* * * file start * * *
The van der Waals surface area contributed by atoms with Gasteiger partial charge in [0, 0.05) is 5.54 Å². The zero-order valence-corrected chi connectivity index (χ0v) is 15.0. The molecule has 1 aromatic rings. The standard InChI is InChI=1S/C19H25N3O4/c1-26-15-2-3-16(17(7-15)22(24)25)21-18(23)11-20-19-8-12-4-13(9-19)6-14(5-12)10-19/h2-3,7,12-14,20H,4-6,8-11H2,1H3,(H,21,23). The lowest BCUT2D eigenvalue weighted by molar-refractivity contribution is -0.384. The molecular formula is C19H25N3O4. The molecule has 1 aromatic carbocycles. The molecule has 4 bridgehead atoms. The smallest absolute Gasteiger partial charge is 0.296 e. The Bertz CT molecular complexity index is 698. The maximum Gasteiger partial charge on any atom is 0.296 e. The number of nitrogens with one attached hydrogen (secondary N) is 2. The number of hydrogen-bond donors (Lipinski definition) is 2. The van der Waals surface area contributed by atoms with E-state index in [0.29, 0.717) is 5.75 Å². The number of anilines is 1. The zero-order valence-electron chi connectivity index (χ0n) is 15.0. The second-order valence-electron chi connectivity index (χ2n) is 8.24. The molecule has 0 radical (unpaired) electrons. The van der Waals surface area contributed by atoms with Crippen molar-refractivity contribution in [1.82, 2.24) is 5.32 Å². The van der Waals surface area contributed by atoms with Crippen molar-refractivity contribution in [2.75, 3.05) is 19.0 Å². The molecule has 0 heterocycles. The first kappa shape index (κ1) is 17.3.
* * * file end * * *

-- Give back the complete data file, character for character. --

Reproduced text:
The van der Waals surface area contributed by atoms with Gasteiger partial charge in [0, 0.05) is 5.54 Å². The zero-order valence-corrected chi connectivity index (χ0v) is 15.0. The molecule has 1 aromatic rings. The standard InChI is InChI=1S/C19H25N3O4/c1-26-15-2-3-16(17(7-15)22(24)25)21-18(23)11-20-19-8-12-4-13(9-19)6-14(5-12)10-19/h2-3,7,12-14,20H,4-6,8-11H2,1H3,(H,21,23). The lowest BCUT2D eigenvalue weighted by molar-refractivity contribution is -0.384. The molecular formula is C19H25N3O4. The molecule has 1 aromatic carbocycles. The molecule has 4 bridgehead atoms. The smallest absolute Gasteiger partial charge is 0.296 e. The Bertz CT molecular complexity index is 698. The maximum Gasteiger partial charge on any atom is 0.296 e. The number of nitrogens with one attached hydrogen (secondary N) is 2. The number of hydrogen-bond donors (Lipinski definition) is 2. The van der Waals surface area contributed by atoms with E-state index in [0.29, 0.717) is 5.75 Å². The number of anilines is 1. The zero-order valence-electron chi connectivity index (χ0n) is 15.0. The second-order valence-electron chi connectivity index (χ2n) is 8.24. The molecule has 0 radical (unpaired) electrons. The van der Waals surface area contributed by atoms with Crippen molar-refractivity contribution in [1.82, 2.24) is 5.32 Å². The van der Waals surface area contributed by atoms with Crippen molar-refractivity contribution in [2.75, 3.05) is 19.0 Å². The molecule has 0 heterocycles. The first kappa shape index (κ1) is 17.3.